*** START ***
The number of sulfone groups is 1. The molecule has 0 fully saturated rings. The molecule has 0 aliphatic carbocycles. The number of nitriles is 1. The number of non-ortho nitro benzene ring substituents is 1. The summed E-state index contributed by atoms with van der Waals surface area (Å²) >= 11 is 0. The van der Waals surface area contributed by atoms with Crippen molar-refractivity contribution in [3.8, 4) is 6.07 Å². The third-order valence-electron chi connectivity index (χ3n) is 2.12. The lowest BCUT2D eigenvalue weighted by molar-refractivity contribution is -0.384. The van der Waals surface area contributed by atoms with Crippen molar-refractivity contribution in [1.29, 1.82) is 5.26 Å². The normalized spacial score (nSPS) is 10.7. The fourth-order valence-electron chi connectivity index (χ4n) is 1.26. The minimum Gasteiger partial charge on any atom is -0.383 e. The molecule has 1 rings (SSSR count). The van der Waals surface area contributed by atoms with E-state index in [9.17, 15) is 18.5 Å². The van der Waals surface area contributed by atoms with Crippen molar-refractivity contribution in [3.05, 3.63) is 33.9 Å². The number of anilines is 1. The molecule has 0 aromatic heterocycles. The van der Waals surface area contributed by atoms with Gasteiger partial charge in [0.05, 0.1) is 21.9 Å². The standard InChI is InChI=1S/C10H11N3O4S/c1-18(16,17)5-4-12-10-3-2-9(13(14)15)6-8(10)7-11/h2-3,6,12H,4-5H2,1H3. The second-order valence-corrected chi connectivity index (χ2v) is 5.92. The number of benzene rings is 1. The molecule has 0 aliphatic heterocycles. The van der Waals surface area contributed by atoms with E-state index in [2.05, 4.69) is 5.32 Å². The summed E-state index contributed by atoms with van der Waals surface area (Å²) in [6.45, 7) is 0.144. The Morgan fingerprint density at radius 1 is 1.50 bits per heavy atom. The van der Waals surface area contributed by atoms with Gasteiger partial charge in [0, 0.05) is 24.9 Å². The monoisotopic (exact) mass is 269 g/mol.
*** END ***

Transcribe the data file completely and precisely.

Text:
The number of sulfone groups is 1. The molecule has 0 fully saturated rings. The molecule has 0 aliphatic carbocycles. The number of nitriles is 1. The number of non-ortho nitro benzene ring substituents is 1. The summed E-state index contributed by atoms with van der Waals surface area (Å²) >= 11 is 0. The van der Waals surface area contributed by atoms with Crippen molar-refractivity contribution in [3.8, 4) is 6.07 Å². The third-order valence-electron chi connectivity index (χ3n) is 2.12. The lowest BCUT2D eigenvalue weighted by molar-refractivity contribution is -0.384. The van der Waals surface area contributed by atoms with Crippen molar-refractivity contribution in [1.29, 1.82) is 5.26 Å². The normalized spacial score (nSPS) is 10.7. The fourth-order valence-electron chi connectivity index (χ4n) is 1.26. The minimum Gasteiger partial charge on any atom is -0.383 e. The molecule has 1 rings (SSSR count). The van der Waals surface area contributed by atoms with E-state index in [9.17, 15) is 18.5 Å². The van der Waals surface area contributed by atoms with Crippen molar-refractivity contribution in [3.05, 3.63) is 33.9 Å². The number of anilines is 1. The molecule has 0 aromatic heterocycles. The van der Waals surface area contributed by atoms with Gasteiger partial charge in [0.05, 0.1) is 21.9 Å². The standard InChI is InChI=1S/C10H11N3O4S/c1-18(16,17)5-4-12-10-3-2-9(13(14)15)6-8(10)7-11/h2-3,6,12H,4-5H2,1H3. The second-order valence-corrected chi connectivity index (χ2v) is 5.92. The number of benzene rings is 1. The molecule has 0 aliphatic heterocycles. The van der Waals surface area contributed by atoms with E-state index in [2.05, 4.69) is 5.32 Å². The summed E-state index contributed by atoms with van der Waals surface area (Å²) in [6.45, 7) is 0.144. The Morgan fingerprint density at radius 1 is 1.50 bits per heavy atom. The van der Waals surface area contributed by atoms with Gasteiger partial charge in [0, 0.05) is 24.9 Å². The monoisotopic (exact) mass is 269 g/mol.